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  • Meander into Anafiotika: The most charming neighborhood in Athens is not posh or trendy. Charming, overused as the word is, really does apply here. The lower slopes of the Acropolis just above the Plaka were settled by craftsmen from the island of Anafi who came to Athens in the mid–19th century to work on the new buildings transforming the capital; they recreated their homeland with stepped streets and white cubical houses. Blue shutters, balconies with bougainvillea cascading over the railings, little blue domed chapels, the works—you’ll feel like you’ve been whisked off to a Cycladic island.
  • Wander around Rhodes’ Old Town: Ancients, crusaders, knights, Italian nobles, Ottoman lords, Italian aristocrats—who hasn’t left their mark on what’s arguably the most continuously inhabited medieval town in Europe? Behind the circuit of massive town walls is a maze of lanes that present a delight at every turn—beautiful mosques, fountains burbling in quiet squares, bright pink flowers spilling over balconies.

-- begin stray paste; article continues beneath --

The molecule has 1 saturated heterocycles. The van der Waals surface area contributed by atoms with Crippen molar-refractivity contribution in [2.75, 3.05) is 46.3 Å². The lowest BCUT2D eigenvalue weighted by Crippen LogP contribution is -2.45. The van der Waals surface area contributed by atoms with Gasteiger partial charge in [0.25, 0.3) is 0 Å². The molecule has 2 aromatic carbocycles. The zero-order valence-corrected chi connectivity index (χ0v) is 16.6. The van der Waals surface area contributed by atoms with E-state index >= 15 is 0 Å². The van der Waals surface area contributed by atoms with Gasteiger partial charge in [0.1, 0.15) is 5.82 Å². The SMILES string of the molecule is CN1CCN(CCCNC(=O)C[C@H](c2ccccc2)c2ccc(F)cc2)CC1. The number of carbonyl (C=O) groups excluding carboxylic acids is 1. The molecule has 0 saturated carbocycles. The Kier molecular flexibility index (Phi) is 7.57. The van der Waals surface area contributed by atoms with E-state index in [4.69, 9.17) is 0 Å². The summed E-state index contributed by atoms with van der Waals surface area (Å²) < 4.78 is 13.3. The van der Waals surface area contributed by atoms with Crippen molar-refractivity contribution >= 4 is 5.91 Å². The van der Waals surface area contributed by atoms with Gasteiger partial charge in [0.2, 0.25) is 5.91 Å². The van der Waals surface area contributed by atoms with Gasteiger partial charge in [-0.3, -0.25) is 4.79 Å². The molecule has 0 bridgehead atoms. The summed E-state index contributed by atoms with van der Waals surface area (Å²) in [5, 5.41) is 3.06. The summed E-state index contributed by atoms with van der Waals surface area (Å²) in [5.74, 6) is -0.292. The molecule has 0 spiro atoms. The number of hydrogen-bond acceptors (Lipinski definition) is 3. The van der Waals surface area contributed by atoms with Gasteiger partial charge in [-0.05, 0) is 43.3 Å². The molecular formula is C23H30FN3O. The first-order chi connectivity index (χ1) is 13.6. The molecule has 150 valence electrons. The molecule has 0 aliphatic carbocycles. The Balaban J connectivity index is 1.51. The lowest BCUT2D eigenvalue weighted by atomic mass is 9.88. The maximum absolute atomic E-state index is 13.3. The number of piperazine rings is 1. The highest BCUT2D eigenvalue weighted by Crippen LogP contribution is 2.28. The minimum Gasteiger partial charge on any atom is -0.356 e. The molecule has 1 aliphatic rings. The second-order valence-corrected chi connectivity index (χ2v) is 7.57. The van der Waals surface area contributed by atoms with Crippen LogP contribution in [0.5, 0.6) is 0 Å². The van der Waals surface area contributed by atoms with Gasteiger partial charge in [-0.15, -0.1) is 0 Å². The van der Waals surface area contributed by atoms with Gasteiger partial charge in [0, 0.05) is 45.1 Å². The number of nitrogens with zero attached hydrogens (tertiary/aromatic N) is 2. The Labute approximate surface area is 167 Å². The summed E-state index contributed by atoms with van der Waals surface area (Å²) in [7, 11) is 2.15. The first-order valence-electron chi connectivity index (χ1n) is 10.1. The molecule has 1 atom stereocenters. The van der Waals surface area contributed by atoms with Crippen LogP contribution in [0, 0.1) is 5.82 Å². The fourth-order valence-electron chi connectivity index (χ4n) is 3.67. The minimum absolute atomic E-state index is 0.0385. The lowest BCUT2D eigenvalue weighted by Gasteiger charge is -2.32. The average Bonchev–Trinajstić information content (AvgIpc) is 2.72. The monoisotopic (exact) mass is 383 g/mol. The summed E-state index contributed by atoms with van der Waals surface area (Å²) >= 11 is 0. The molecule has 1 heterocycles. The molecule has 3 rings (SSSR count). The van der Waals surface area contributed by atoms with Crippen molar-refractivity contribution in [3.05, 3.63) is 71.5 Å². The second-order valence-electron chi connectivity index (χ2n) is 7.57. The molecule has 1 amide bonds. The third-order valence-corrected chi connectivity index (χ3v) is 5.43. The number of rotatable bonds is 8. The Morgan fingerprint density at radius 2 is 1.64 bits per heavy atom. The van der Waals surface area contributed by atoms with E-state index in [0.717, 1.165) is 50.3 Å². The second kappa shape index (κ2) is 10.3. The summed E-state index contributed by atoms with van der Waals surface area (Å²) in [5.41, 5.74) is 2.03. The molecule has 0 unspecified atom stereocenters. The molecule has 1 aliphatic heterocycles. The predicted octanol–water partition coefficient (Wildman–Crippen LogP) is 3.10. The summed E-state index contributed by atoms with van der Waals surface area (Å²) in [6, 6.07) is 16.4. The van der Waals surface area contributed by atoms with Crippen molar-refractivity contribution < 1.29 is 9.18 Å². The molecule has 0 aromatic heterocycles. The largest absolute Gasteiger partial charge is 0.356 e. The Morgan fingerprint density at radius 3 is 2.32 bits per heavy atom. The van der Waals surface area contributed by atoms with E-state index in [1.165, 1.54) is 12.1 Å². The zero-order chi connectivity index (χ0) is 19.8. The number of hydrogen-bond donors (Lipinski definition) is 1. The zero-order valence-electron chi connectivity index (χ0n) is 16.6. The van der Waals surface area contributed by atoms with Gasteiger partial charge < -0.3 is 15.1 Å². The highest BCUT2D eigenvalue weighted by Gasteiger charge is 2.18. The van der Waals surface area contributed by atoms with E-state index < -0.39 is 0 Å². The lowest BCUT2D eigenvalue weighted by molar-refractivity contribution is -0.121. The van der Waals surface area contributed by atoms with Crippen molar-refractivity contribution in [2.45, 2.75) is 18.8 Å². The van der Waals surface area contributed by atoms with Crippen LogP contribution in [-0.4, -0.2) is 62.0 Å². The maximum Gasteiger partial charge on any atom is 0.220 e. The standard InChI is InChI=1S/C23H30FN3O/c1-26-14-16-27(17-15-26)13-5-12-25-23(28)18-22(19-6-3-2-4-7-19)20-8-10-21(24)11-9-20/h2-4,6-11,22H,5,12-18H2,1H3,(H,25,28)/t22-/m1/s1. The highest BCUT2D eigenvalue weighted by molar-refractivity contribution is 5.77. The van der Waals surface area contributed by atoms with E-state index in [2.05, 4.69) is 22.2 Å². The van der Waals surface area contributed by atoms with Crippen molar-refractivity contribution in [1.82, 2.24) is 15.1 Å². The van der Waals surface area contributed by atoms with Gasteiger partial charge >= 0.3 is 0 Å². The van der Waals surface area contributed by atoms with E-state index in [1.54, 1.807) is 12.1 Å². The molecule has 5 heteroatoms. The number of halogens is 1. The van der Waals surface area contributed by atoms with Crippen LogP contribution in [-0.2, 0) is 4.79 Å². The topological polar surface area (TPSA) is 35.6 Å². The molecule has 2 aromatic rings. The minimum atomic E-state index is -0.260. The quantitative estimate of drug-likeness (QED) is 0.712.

• Take in the Venetian Harbor in Chania: Find a spot on the western side of the harbor in this Cretan port city—maybe the terrace of the Firkas, the waterside fortress the Venetians built—and take in the view. The shimmering sea, a lighthouse, and waterside palaces are rendered even more exotic by the presence of mosques and minarets the Turks left behind.
  • Explore the Tragaea villages, Naxos: Mazes of white houses interspersed with little chapels appear on pine-clad hillsides, Venetian towers cling to rocky spires, and boulders are strewn across green valleys carpeted with olive groves and lemon orchards. The highest and most noble village is Apiranthos, where streets are paved in marble and the houses are made of rough gray stone hewn from the mountain.

Note: This information was accurate when it was published, but can change without notice. Please be sure to confirm all rates and details directly with the companies in question before planning your trip.